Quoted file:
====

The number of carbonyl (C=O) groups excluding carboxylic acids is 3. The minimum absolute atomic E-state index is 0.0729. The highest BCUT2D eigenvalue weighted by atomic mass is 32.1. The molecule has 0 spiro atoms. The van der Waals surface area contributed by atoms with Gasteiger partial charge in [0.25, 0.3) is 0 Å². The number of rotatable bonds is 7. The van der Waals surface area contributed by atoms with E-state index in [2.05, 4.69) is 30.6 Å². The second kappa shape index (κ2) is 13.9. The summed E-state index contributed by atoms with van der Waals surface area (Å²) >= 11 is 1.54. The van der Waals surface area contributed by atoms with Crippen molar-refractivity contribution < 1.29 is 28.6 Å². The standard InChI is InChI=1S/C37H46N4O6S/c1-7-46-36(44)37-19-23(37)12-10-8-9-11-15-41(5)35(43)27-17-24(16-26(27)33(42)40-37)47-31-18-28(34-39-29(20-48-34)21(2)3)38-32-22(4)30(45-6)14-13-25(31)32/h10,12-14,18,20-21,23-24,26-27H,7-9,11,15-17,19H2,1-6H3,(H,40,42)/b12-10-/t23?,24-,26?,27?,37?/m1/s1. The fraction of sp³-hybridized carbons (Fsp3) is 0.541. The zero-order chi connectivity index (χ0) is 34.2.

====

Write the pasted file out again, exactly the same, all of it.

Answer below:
The number of carbonyl (C=O) groups excluding carboxylic acids is 3. The minimum absolute atomic E-state index is 0.0729. The highest BCUT2D eigenvalue weighted by atomic mass is 32.1. The molecule has 0 spiro atoms. The van der Waals surface area contributed by atoms with Gasteiger partial charge in [0.25, 0.3) is 0 Å². The number of rotatable bonds is 7. The van der Waals surface area contributed by atoms with E-state index in [2.05, 4.69) is 30.6 Å². The second kappa shape index (κ2) is 13.9. The summed E-state index contributed by atoms with van der Waals surface area (Å²) >= 11 is 1.54. The van der Waals surface area contributed by atoms with Crippen molar-refractivity contribution < 1.29 is 28.6 Å². The standard InChI is InChI=1S/C37H46N4O6S/c1-7-46-36(44)37-19-23(37)12-10-8-9-11-15-41(5)35(43)27-17-24(16-26(27)33(42)40-37)47-31-18-28(34-39-29(20-48-34)21(2)3)38-32-22(4)30(45-6)14-13-25(31)32/h10,12-14,18,20-21,23-24,26-27H,7-9,11,15-17,19H2,1-6H3,(H,40,42)/b12-10-/t23?,24-,26?,27?,37?/m1/s1. The fraction of sp³-hybridized carbons (Fsp3) is 0.541. The zero-order chi connectivity index (χ0) is 34.2.